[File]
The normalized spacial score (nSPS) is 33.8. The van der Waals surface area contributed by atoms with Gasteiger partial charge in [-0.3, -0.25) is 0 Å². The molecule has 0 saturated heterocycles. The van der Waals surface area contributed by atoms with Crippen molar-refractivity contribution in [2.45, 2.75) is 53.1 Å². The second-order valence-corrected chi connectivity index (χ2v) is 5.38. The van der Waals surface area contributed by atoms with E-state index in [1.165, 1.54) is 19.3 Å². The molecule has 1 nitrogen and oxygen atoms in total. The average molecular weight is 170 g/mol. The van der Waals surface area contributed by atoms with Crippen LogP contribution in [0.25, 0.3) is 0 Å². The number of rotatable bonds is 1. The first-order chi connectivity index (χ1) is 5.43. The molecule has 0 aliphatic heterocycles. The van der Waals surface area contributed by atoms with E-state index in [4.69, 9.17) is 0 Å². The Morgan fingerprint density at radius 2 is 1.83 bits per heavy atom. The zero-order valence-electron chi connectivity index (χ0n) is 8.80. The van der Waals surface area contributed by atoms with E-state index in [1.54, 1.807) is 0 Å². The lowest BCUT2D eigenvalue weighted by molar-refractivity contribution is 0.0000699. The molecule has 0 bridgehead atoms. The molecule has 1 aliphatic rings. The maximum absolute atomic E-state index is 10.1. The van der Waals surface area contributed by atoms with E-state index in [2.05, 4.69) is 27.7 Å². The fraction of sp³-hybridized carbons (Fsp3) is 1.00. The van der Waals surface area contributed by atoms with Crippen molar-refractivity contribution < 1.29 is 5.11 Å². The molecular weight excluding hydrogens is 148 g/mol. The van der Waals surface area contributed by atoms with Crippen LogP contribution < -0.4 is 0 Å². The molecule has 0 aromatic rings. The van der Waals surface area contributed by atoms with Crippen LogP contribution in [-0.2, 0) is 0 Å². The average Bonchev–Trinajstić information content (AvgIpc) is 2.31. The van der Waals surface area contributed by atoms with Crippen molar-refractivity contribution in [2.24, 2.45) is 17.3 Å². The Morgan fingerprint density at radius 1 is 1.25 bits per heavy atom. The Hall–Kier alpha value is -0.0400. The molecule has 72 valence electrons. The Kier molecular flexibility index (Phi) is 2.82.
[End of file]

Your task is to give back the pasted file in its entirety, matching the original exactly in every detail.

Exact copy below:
The normalized spacial score (nSPS) is 33.8. The van der Waals surface area contributed by atoms with Gasteiger partial charge in [-0.3, -0.25) is 0 Å². The molecule has 0 saturated heterocycles. The van der Waals surface area contributed by atoms with Crippen molar-refractivity contribution in [2.45, 2.75) is 53.1 Å². The second-order valence-corrected chi connectivity index (χ2v) is 5.38. The van der Waals surface area contributed by atoms with E-state index in [1.165, 1.54) is 19.3 Å². The molecule has 1 nitrogen and oxygen atoms in total. The average molecular weight is 170 g/mol. The van der Waals surface area contributed by atoms with Crippen LogP contribution in [0.25, 0.3) is 0 Å². The number of rotatable bonds is 1. The first-order chi connectivity index (χ1) is 5.43. The molecule has 0 aliphatic heterocycles. The van der Waals surface area contributed by atoms with E-state index in [4.69, 9.17) is 0 Å². The Morgan fingerprint density at radius 2 is 1.83 bits per heavy atom. The zero-order valence-electron chi connectivity index (χ0n) is 8.80. The van der Waals surface area contributed by atoms with E-state index in [1.54, 1.807) is 0 Å². The lowest BCUT2D eigenvalue weighted by molar-refractivity contribution is 0.0000699. The molecule has 0 bridgehead atoms. The molecule has 1 aliphatic rings. The maximum absolute atomic E-state index is 10.1. The van der Waals surface area contributed by atoms with E-state index in [2.05, 4.69) is 27.7 Å². The fraction of sp³-hybridized carbons (Fsp3) is 1.00. The van der Waals surface area contributed by atoms with Crippen molar-refractivity contribution < 1.29 is 5.11 Å². The molecular weight excluding hydrogens is 148 g/mol. The van der Waals surface area contributed by atoms with Crippen LogP contribution < -0.4 is 0 Å². The molecule has 0 aromatic rings. The van der Waals surface area contributed by atoms with Crippen LogP contribution in [-0.2, 0) is 0 Å². The average Bonchev–Trinajstić information content (AvgIpc) is 2.31. The van der Waals surface area contributed by atoms with Crippen molar-refractivity contribution in [2.24, 2.45) is 17.3 Å². The Morgan fingerprint density at radius 1 is 1.25 bits per heavy atom. The Hall–Kier alpha value is -0.0400. The molecule has 72 valence electrons. The Kier molecular flexibility index (Phi) is 2.82.